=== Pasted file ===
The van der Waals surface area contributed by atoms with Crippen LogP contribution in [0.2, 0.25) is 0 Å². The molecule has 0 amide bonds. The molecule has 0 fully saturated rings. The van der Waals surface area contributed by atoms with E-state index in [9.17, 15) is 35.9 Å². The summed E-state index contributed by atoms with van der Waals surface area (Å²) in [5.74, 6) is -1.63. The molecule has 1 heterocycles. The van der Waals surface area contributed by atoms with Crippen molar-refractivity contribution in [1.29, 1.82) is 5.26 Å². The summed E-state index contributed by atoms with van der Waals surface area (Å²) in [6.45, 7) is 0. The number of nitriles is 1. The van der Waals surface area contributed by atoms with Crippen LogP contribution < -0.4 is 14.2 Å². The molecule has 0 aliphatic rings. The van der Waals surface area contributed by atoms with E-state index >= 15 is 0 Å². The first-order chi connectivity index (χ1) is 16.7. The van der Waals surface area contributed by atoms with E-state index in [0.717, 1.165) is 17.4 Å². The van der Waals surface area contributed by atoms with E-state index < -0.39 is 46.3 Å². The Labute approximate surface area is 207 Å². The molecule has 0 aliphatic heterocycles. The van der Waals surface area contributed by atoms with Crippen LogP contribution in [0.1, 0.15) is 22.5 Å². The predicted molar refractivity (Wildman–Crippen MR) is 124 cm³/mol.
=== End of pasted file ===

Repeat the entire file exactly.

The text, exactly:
The van der Waals surface area contributed by atoms with Crippen LogP contribution in [0.2, 0.25) is 0 Å². The molecule has 0 amide bonds. The molecule has 0 fully saturated rings. The van der Waals surface area contributed by atoms with E-state index in [9.17, 15) is 35.9 Å². The summed E-state index contributed by atoms with van der Waals surface area (Å²) in [5.74, 6) is -1.63. The molecule has 1 heterocycles. The van der Waals surface area contributed by atoms with Crippen molar-refractivity contribution in [1.29, 1.82) is 5.26 Å². The summed E-state index contributed by atoms with van der Waals surface area (Å²) in [6.45, 7) is 0. The number of nitriles is 1. The van der Waals surface area contributed by atoms with Crippen LogP contribution < -0.4 is 14.2 Å². The molecule has 0 aliphatic rings. The van der Waals surface area contributed by atoms with E-state index >= 15 is 0 Å². The first-order chi connectivity index (χ1) is 16.7. The van der Waals surface area contributed by atoms with E-state index in [0.717, 1.165) is 17.4 Å². The van der Waals surface area contributed by atoms with E-state index < -0.39 is 46.3 Å². The Labute approximate surface area is 207 Å². The molecule has 0 aliphatic heterocycles. The van der Waals surface area contributed by atoms with Crippen LogP contribution in [0.1, 0.15) is 22.5 Å². The predicted molar refractivity (Wildman–Crippen MR) is 124 cm³/mol.